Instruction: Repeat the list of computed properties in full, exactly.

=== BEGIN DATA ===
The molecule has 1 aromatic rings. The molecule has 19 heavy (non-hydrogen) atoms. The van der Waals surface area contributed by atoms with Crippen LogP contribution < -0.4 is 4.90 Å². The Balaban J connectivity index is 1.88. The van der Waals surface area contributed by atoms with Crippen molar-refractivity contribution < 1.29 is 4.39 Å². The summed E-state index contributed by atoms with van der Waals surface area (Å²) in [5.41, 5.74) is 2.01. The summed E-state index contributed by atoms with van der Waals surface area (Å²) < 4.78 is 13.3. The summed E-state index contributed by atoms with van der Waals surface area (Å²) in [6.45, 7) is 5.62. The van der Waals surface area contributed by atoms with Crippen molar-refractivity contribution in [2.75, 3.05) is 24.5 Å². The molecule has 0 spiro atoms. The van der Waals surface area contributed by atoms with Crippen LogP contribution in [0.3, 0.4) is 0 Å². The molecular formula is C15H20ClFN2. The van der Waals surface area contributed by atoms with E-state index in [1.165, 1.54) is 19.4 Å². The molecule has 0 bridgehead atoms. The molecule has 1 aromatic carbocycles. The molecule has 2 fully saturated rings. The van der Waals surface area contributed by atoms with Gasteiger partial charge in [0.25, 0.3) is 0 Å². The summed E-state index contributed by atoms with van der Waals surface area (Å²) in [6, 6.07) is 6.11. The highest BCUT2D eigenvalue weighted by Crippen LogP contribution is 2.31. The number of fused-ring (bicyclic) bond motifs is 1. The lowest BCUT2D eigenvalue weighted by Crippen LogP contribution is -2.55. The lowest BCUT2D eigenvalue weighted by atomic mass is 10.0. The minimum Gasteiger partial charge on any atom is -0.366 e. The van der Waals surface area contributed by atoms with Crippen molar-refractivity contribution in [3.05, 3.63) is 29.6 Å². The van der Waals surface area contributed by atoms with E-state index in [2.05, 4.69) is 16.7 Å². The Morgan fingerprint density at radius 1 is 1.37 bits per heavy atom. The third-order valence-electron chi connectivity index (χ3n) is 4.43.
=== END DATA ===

The molecule has 1 aromatic rings. The molecule has 19 heavy (non-hydrogen) atoms. The van der Waals surface area contributed by atoms with Crippen LogP contribution < -0.4 is 4.90 Å². The Balaban J connectivity index is 1.88. The van der Waals surface area contributed by atoms with Crippen molar-refractivity contribution < 1.29 is 4.39 Å². The summed E-state index contributed by atoms with van der Waals surface area (Å²) in [5.41, 5.74) is 2.01. The summed E-state index contributed by atoms with van der Waals surface area (Å²) < 4.78 is 13.3. The summed E-state index contributed by atoms with van der Waals surface area (Å²) in [6.45, 7) is 5.62. The van der Waals surface area contributed by atoms with Crippen molar-refractivity contribution in [2.75, 3.05) is 24.5 Å². The molecule has 0 spiro atoms. The van der Waals surface area contributed by atoms with Crippen LogP contribution in [0.3, 0.4) is 0 Å². The molecular formula is C15H20ClFN2. The van der Waals surface area contributed by atoms with E-state index in [1.165, 1.54) is 19.4 Å². The molecule has 0 bridgehead atoms. The molecule has 1 aromatic carbocycles. The molecule has 2 fully saturated rings. The van der Waals surface area contributed by atoms with Gasteiger partial charge in [0.25, 0.3) is 0 Å². The summed E-state index contributed by atoms with van der Waals surface area (Å²) in [6, 6.07) is 6.11. The highest BCUT2D eigenvalue weighted by Crippen LogP contribution is 2.31. The number of fused-ring (bicyclic) bond motifs is 1. The lowest BCUT2D eigenvalue weighted by Crippen LogP contribution is -2.55. The lowest BCUT2D eigenvalue weighted by atomic mass is 10.0. The minimum Gasteiger partial charge on any atom is -0.366 e. The van der Waals surface area contributed by atoms with Crippen molar-refractivity contribution in [3.05, 3.63) is 29.6 Å². The van der Waals surface area contributed by atoms with E-state index in [2.05, 4.69) is 16.7 Å². The Morgan fingerprint density at radius 1 is 1.37 bits per heavy atom. The third-order valence-electron chi connectivity index (χ3n) is 4.43.